Last year, around this time, I made the short film Poetic Justice, about a team of famous poets in an action movie fighting Grammar Nazis. It’s here.
Observe the uncorrected fish-eye lens. Observe the poor sound quality, and occasional failures of dubbing over. Observe the lighting. It’s all poor. The acting is, over all, decent. The script, in my humble opinion, is awesome. But the film seems painfully low-rent.
It’s too sophomoric — not in the college sense of the word, since I made it when I was a junior, but you get the point. Then, I was an apprentice. A junior filmmaker, if you will. In both senses of the word, this time. Anyway. I digress. My point is, I love the script, but dislike the rest. So this spring, I’ll be remaking the film.
This is happening in tandem with another film that won’t be happening: Flux|Flow. The anime-inspired time travel story ended up being too difficult to pull together in one semester, and the guys behind it are busy themselves. I am planning on using their cinematography skills for my remake, though. And their style is pretty classy:
And none of this has anything to do with the film fest selections for this semester, which include both my buddy cop one and the Flux|Flow guys’ untitled one.
I’ve been thinking a lot about the Buddy Cop film genre, as you may have noticed on this blog. While attempting to script my own version of one, I realized that I needed to understand the typical structure of a Buddy Cop friendship, in order to make sure my film hit the right beats. This chart was the result.
Fun fact: romantic comedies follow the exact same chart.
A campus, on which people have jobs. Probably.
Here’s a recent HackCollege post I wrote.
Is it worth it to work at your college while taking classes at the same time? You know the short version of this post (Pro: you get money. Con: you have to work more.) but every job is different, and some might be more suited to your taste than others. Here’s a rundown on the typical campus jobs selection.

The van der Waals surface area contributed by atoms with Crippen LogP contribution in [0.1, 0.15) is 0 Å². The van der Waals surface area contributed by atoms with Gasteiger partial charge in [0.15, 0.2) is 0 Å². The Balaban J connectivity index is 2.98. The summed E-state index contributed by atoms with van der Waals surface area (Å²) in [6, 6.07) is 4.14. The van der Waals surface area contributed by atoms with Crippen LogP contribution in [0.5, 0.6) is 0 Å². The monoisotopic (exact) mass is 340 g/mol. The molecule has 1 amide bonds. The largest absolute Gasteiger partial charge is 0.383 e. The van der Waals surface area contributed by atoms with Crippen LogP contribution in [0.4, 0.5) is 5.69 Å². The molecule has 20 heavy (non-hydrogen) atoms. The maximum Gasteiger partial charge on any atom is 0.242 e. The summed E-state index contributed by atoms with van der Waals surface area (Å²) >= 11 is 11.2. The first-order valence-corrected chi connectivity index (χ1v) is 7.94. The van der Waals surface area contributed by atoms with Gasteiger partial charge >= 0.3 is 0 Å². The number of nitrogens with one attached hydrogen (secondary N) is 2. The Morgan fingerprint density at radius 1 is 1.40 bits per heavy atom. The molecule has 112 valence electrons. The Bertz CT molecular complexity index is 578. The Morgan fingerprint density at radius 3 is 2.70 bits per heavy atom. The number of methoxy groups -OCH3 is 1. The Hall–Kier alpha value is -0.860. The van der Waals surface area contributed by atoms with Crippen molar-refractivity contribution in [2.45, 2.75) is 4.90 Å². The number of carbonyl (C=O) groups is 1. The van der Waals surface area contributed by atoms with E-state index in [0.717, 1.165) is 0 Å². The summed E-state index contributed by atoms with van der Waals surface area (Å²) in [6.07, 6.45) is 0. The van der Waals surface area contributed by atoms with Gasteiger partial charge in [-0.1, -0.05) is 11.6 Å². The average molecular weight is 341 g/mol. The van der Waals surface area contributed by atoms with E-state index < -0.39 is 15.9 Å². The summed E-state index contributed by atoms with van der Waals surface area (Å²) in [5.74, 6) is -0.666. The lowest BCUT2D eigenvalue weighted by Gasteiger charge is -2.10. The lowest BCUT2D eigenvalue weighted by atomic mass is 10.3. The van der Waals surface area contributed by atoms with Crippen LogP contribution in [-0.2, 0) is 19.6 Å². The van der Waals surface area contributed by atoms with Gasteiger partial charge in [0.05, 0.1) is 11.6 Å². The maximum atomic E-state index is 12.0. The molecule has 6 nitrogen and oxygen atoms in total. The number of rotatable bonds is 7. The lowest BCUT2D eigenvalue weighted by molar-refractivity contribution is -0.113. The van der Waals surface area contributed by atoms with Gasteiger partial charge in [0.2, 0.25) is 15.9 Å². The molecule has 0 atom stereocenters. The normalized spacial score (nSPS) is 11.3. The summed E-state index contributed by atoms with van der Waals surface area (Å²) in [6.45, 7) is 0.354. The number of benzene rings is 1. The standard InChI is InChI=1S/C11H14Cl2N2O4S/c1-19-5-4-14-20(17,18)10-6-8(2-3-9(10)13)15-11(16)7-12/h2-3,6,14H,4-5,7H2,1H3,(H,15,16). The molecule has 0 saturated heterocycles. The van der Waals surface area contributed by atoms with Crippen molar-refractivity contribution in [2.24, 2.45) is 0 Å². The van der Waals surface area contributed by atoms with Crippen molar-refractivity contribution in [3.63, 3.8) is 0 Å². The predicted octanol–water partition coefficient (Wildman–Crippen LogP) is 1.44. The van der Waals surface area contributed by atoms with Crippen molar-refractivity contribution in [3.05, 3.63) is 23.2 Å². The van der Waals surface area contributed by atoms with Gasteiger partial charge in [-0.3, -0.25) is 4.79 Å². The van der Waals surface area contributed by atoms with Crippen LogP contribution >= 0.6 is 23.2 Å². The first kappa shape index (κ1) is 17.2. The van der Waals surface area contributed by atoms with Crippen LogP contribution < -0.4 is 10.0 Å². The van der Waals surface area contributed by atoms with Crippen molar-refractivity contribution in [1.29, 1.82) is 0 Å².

There’s another post I was mentioned in, too, if you want to hear every single mention of me on the internet.
I’m playing the lead in the first episode of a TV show web series, Flux|Flow, that should be available by the end of the year. I’ll try to get more information on it up here soon. For now, here’s a still from our first weekend of shooting:
In December 2012, all the world’s a stage.
The first poster for my action poet film, Poetic Justice. From left to right, we have Emily, Charlotte, and Anne Bronte; Will Shakespeare, the team leader; Robert Frost, the muscleman; Emily Dickinson, the female; and Edgar Allen Poe, the emo one.
“At first, you might think box office numbers are down because of all these unoriginal films. But that’s actually backwards. In fact, unoriginal movies are being made BECAUSE numbers are down. Let me explain:
Hollywood filmmaking is an investment business—studios give money to filmmakers hoping to make more money back. Now put yourself in the shoes of an investor. When times are good, you have extra cash flowing in, and you can invest in riskier investments where many fail but a few hit big.
But when times are tight, one failed investment can sink you, so you’re more inclined to turn to safer investments. And in movies, the safest investment you can make is in either a sequel or a story built from an existing franchise with a large fan base. In other words, making a sequel is Hollywood’s way of playing it safe. Because right now, original stories are just too risky.”
Excerpted from Has Hollywood Lost its Way? | Short of the Week.